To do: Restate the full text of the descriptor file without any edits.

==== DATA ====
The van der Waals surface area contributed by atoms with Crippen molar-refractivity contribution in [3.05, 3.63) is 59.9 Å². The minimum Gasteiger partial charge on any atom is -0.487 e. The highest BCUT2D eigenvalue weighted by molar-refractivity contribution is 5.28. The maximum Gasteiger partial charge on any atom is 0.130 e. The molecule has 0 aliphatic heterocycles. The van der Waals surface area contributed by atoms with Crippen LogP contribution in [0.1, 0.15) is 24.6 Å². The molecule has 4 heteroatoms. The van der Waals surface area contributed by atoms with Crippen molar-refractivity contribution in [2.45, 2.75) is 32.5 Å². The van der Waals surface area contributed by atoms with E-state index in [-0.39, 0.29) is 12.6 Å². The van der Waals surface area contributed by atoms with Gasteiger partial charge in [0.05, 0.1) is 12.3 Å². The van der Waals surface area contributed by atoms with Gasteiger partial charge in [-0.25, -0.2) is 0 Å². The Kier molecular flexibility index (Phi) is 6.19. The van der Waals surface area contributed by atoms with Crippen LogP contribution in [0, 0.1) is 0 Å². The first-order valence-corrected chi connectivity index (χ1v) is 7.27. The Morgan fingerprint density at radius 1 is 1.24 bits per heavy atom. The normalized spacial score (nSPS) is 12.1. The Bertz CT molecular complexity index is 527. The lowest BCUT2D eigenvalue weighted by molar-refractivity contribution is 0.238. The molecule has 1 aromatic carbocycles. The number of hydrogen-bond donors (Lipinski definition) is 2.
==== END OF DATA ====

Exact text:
The van der Waals surface area contributed by atoms with Crippen molar-refractivity contribution in [3.05, 3.63) is 59.9 Å². The minimum Gasteiger partial charge on any atom is -0.487 e. The highest BCUT2D eigenvalue weighted by molar-refractivity contribution is 5.28. The maximum Gasteiger partial charge on any atom is 0.130 e. The molecule has 0 aliphatic heterocycles. The van der Waals surface area contributed by atoms with Crippen LogP contribution in [0.1, 0.15) is 24.6 Å². The molecule has 4 heteroatoms. The van der Waals surface area contributed by atoms with Crippen molar-refractivity contribution in [2.45, 2.75) is 32.5 Å². The van der Waals surface area contributed by atoms with E-state index in [-0.39, 0.29) is 12.6 Å². The van der Waals surface area contributed by atoms with Gasteiger partial charge in [0.05, 0.1) is 12.3 Å². The van der Waals surface area contributed by atoms with Gasteiger partial charge in [-0.25, -0.2) is 0 Å². The Kier molecular flexibility index (Phi) is 6.19. The van der Waals surface area contributed by atoms with Crippen LogP contribution in [0, 0.1) is 0 Å². The first-order valence-corrected chi connectivity index (χ1v) is 7.27. The Morgan fingerprint density at radius 1 is 1.24 bits per heavy atom. The normalized spacial score (nSPS) is 12.1. The Bertz CT molecular complexity index is 527. The lowest BCUT2D eigenvalue weighted by molar-refractivity contribution is 0.238. The molecule has 1 aromatic carbocycles. The number of hydrogen-bond donors (Lipinski definition) is 2.